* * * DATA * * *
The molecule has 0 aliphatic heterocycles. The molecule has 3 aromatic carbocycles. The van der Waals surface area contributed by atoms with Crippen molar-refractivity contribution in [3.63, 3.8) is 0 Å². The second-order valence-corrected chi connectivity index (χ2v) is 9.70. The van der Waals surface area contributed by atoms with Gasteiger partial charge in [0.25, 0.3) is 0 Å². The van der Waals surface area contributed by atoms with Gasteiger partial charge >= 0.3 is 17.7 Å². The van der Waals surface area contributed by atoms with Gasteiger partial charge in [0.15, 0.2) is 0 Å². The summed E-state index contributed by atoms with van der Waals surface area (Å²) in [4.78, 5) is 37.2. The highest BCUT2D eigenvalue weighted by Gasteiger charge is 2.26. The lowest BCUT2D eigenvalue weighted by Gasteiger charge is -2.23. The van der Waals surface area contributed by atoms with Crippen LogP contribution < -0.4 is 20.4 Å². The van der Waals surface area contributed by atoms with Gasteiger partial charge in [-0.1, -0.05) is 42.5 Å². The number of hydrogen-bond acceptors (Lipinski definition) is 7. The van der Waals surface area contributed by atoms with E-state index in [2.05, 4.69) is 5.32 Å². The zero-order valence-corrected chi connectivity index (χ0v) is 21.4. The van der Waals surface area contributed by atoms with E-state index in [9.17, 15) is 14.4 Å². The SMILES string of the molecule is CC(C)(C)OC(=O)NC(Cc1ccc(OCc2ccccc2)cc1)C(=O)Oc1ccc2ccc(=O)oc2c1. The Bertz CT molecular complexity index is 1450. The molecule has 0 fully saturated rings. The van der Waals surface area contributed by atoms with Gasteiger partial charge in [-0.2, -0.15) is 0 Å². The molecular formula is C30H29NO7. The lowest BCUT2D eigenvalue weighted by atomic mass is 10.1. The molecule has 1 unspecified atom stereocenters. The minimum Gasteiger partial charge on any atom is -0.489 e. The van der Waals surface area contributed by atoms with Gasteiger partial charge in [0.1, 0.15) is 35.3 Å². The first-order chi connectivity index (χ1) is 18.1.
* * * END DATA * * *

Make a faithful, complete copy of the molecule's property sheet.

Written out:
The molecule has 0 aliphatic heterocycles. The molecule has 3 aromatic carbocycles. The van der Waals surface area contributed by atoms with Crippen molar-refractivity contribution in [3.63, 3.8) is 0 Å². The second-order valence-corrected chi connectivity index (χ2v) is 9.70. The van der Waals surface area contributed by atoms with Gasteiger partial charge in [0.25, 0.3) is 0 Å². The van der Waals surface area contributed by atoms with Gasteiger partial charge >= 0.3 is 17.7 Å². The van der Waals surface area contributed by atoms with Gasteiger partial charge in [0.15, 0.2) is 0 Å². The summed E-state index contributed by atoms with van der Waals surface area (Å²) in [4.78, 5) is 37.2. The highest BCUT2D eigenvalue weighted by Gasteiger charge is 2.26. The lowest BCUT2D eigenvalue weighted by Gasteiger charge is -2.23. The van der Waals surface area contributed by atoms with Crippen LogP contribution < -0.4 is 20.4 Å². The van der Waals surface area contributed by atoms with Gasteiger partial charge in [-0.1, -0.05) is 42.5 Å². The number of hydrogen-bond acceptors (Lipinski definition) is 7. The van der Waals surface area contributed by atoms with E-state index in [2.05, 4.69) is 5.32 Å². The zero-order valence-corrected chi connectivity index (χ0v) is 21.4. The van der Waals surface area contributed by atoms with E-state index in [9.17, 15) is 14.4 Å². The SMILES string of the molecule is CC(C)(C)OC(=O)NC(Cc1ccc(OCc2ccccc2)cc1)C(=O)Oc1ccc2ccc(=O)oc2c1. The Bertz CT molecular complexity index is 1450. The molecule has 0 fully saturated rings. The van der Waals surface area contributed by atoms with Gasteiger partial charge in [-0.2, -0.15) is 0 Å². The molecular formula is C30H29NO7. The lowest BCUT2D eigenvalue weighted by atomic mass is 10.1. The molecule has 1 unspecified atom stereocenters. The minimum Gasteiger partial charge on any atom is -0.489 e. The van der Waals surface area contributed by atoms with Gasteiger partial charge in [0.1, 0.15) is 35.3 Å². The first-order chi connectivity index (χ1) is 18.1.